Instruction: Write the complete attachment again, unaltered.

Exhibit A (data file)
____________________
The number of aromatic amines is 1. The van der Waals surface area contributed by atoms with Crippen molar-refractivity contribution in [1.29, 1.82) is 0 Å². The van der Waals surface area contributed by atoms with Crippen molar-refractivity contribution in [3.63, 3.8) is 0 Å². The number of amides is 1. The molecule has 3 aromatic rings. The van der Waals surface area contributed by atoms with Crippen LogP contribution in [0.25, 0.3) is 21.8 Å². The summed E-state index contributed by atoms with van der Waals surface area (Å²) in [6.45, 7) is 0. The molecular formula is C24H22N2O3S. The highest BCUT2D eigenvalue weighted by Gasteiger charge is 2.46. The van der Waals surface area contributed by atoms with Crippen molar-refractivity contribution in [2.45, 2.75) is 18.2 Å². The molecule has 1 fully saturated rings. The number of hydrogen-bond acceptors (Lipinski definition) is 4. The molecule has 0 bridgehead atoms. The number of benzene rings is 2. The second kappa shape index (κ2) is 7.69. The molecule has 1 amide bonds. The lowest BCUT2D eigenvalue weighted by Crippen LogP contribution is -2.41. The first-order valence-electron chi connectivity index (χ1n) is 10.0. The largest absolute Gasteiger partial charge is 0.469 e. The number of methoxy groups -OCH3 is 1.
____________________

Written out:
The number of aromatic amines is 1. The van der Waals surface area contributed by atoms with Crippen molar-refractivity contribution in [1.29, 1.82) is 0 Å². The van der Waals surface area contributed by atoms with Crippen molar-refractivity contribution in [3.63, 3.8) is 0 Å². The number of amides is 1. The molecule has 3 aromatic rings. The van der Waals surface area contributed by atoms with Crippen LogP contribution in [0.25, 0.3) is 21.8 Å². The summed E-state index contributed by atoms with van der Waals surface area (Å²) in [6.45, 7) is 0. The molecular formula is C24H22N2O3S. The highest BCUT2D eigenvalue weighted by Gasteiger charge is 2.46. The van der Waals surface area contributed by atoms with Crippen molar-refractivity contribution in [2.45, 2.75) is 18.2 Å². The molecule has 1 fully saturated rings. The number of hydrogen-bond acceptors (Lipinski definition) is 4. The molecule has 0 bridgehead atoms. The number of benzene rings is 2. The second kappa shape index (κ2) is 7.69. The molecule has 1 amide bonds. The lowest BCUT2D eigenvalue weighted by Crippen LogP contribution is -2.41. The first-order valence-electron chi connectivity index (χ1n) is 10.0. The largest absolute Gasteiger partial charge is 0.469 e. The number of methoxy groups -OCH3 is 1.